I grew up outside of Houston, TX (Elevation 50 feet), but since 2001 lived in Austin, TX (Elevation 150 feet). About a year and a half ago when visiting Vail and snowmobiling a friend pointed out Mount Massive and told how it was the 2nd highest mountain in Colorado; I naturally asked what is the tallest – Mount Elbert. When I made a comment about how difficult it must be to get to the top, he corrected me in saying not really it’s a day hike. Right then and there I decided I would be back in the summertime to climb it.
On Friday, 8/7/09, I left Austin in the afternoon and by 7pm I was standing in Leadville. I got out of the rental car and walked about 30 feet up a very small hill; I became very dizzy. To picture it just imagine when you stand up to fast (those first 2 seconds), but then it lasted about 45 seconds. My wife who was with me arrived in Denver on Wednesday, 8/5/09, on a work trip and was doing just fine at Leadville. I quickly came to the conclusion that I may of made a huge mistake going from 150 feet – to – 10,200 feet in less then 7 hours. Don’t get me wrong I am a healthy male, but altitude is a great equalizer.
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Throughout the night I had some labored breathing and likely over focusing on the fear of coming all this way and not being able to do the hike (kind of like when you want to go to sleep but all you can think of is that your not asleep). The morning came early and we made it to the trail head later then we wanted; we started the hike at 6:40am. Much to my happiness I was able to walk down the hotels stairs to the car without getting dizzy.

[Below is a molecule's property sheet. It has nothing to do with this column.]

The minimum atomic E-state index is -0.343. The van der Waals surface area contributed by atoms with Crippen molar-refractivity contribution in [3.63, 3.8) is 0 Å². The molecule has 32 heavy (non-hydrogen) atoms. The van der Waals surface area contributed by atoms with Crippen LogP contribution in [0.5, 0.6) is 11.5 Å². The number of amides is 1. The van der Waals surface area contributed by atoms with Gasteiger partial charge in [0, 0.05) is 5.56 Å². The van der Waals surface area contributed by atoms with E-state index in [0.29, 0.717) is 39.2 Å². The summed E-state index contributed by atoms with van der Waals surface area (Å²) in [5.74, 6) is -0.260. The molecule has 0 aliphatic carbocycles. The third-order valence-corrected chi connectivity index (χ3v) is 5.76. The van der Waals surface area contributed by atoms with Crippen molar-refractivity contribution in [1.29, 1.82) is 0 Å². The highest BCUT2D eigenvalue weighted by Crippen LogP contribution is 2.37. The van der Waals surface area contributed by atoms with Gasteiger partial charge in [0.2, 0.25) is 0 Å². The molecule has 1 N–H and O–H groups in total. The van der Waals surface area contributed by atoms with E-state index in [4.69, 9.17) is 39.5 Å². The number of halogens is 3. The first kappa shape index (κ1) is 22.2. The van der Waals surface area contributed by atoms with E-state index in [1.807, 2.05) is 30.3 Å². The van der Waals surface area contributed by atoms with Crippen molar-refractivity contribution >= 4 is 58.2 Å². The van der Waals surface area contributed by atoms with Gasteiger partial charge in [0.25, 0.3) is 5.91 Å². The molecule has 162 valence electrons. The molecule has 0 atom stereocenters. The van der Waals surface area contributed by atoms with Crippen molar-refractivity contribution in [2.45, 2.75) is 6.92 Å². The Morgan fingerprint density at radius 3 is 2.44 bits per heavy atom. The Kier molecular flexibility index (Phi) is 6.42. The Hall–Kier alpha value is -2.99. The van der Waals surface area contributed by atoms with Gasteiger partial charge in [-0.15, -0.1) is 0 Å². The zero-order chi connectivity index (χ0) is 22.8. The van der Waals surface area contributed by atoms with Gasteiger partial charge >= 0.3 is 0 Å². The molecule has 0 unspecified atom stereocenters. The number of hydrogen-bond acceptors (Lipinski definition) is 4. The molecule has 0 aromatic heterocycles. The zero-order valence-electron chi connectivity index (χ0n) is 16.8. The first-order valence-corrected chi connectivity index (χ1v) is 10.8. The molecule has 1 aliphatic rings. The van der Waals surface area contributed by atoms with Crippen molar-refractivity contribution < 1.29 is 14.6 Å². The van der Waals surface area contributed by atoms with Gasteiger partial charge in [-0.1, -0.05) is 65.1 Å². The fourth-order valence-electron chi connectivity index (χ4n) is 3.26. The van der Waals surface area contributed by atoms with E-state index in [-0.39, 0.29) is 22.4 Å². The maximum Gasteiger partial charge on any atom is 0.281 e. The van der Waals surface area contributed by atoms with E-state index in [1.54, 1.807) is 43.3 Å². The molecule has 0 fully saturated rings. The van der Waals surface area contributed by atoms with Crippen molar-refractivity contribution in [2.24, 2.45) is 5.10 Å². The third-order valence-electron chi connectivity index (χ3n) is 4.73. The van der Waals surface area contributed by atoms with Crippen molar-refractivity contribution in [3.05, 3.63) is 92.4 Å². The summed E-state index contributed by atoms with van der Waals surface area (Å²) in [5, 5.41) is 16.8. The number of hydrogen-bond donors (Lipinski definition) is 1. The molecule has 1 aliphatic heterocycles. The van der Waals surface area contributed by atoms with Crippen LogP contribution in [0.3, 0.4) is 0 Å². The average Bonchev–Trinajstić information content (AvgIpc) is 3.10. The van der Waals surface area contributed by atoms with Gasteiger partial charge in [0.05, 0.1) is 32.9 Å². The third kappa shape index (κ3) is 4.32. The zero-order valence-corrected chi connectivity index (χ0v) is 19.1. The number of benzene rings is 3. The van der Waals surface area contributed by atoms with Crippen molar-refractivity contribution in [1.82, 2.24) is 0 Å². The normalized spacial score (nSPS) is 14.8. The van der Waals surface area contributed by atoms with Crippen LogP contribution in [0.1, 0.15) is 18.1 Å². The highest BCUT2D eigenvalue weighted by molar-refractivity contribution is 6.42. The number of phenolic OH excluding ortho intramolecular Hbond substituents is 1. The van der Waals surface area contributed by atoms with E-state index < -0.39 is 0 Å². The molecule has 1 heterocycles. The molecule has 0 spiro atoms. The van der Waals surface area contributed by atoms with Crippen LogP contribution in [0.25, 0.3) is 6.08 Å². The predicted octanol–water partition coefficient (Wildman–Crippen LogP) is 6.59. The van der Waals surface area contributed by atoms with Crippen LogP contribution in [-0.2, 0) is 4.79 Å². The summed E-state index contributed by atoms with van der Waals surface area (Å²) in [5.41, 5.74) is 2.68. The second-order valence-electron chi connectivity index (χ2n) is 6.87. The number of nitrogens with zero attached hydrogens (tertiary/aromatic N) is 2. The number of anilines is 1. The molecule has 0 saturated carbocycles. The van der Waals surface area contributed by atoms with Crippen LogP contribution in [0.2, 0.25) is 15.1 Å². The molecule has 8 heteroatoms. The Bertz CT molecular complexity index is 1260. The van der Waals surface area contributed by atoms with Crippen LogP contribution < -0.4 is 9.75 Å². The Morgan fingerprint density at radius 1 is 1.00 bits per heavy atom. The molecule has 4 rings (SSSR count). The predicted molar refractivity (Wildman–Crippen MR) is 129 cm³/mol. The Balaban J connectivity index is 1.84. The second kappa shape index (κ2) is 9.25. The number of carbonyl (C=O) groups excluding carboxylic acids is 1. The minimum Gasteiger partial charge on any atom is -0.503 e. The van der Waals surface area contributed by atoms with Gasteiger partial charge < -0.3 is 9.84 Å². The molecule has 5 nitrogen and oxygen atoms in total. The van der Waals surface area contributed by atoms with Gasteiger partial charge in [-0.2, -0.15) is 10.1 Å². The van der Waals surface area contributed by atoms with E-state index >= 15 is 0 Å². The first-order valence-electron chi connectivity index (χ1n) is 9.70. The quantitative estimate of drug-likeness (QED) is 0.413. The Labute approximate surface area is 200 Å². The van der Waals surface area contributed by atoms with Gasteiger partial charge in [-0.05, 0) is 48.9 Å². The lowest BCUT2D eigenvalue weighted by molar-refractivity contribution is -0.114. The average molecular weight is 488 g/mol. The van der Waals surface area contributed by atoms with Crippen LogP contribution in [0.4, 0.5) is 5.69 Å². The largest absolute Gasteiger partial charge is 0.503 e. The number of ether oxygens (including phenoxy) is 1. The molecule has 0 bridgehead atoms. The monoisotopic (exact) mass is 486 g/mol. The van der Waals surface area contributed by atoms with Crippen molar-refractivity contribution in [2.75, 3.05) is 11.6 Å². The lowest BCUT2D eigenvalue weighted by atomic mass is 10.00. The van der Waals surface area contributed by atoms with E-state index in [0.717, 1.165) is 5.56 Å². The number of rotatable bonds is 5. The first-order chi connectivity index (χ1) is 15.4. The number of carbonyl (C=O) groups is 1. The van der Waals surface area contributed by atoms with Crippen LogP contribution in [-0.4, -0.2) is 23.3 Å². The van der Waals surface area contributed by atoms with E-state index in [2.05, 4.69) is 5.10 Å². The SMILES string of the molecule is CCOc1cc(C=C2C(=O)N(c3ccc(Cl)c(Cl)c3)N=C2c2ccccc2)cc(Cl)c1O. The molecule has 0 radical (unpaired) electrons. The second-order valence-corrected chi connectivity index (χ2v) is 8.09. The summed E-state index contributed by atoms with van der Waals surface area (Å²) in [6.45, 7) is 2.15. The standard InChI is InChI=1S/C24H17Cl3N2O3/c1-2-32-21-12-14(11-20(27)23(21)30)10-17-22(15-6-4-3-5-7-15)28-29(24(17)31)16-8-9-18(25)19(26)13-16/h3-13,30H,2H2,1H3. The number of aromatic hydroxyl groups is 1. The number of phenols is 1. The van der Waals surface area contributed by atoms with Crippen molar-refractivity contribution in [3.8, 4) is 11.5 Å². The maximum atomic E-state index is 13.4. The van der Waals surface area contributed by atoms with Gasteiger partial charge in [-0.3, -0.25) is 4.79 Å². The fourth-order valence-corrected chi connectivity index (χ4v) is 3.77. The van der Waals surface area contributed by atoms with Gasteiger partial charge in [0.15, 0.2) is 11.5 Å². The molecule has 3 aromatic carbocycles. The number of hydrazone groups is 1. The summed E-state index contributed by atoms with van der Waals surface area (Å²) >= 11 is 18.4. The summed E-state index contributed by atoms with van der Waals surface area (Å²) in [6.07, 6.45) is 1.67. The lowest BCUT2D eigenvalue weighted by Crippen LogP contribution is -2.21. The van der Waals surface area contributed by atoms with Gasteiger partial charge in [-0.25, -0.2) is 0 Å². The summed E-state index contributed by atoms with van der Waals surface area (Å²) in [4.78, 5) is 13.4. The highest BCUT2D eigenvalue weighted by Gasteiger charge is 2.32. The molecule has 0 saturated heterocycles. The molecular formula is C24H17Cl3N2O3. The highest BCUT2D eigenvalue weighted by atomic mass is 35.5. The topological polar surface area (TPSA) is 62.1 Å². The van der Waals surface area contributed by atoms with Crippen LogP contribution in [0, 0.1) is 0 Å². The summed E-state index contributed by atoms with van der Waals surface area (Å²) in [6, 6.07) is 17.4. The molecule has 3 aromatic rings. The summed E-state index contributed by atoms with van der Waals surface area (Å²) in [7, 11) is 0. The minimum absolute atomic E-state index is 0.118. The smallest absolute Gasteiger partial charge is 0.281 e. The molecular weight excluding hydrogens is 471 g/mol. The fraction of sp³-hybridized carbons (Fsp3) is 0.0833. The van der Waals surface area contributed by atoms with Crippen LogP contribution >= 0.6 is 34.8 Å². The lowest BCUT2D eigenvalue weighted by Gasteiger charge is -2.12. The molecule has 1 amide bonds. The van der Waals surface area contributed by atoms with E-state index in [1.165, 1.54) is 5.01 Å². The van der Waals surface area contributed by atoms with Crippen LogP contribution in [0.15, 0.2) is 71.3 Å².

I read a lot of the reviews and trail reports that said it takes about 4 hours to go up. In the past when I have read trail times I can usually assume that I can complete them in 60-70% of the time it takes as I go at a more aggressive pace. This was not the case with altitude; it took us 5 hours to go up, 1 hour to take in the view, and another 2 hours and 40 minutes to come down; 8 hours and 40 minutes total time.
Due to the sheer time on our feet I would say this compares to running a marathon or riding a bike 100 miles. The part that made it so difficult was the effects of altitude. For the first 1.5 hours climbing we would just make sure to take a slow pace and if the grade pitched up we would take a breather once reaching the top. However the last 3 hours (pretty much once we exited the tree line) we would hike 100 yards then rest for 1-2 mins. Then as you go up the really steep parts it was more like hike 10 yards and rest 1-2 mins.
Altitude can affect you in a lot of ways (just google it), the effects I felt was mostly just dizziness and I likely pushed myself beyond where a company that would be liable would like. My wife eventually experienced symptoms as well once we broke through the 13k+ mark; she started feeling upset stomach pains. The great thing about both our symptoms was that once we rested for 1-2 mins they vanished (of course returned after 10-100 yards). The other great part is on the way down you can go as fast as your feet can take you without falling downhill.
In the end I would do it again in a heartbeat (or 50k beats) and recommend everyone to do it, maybe acclimate for more then 18 hours.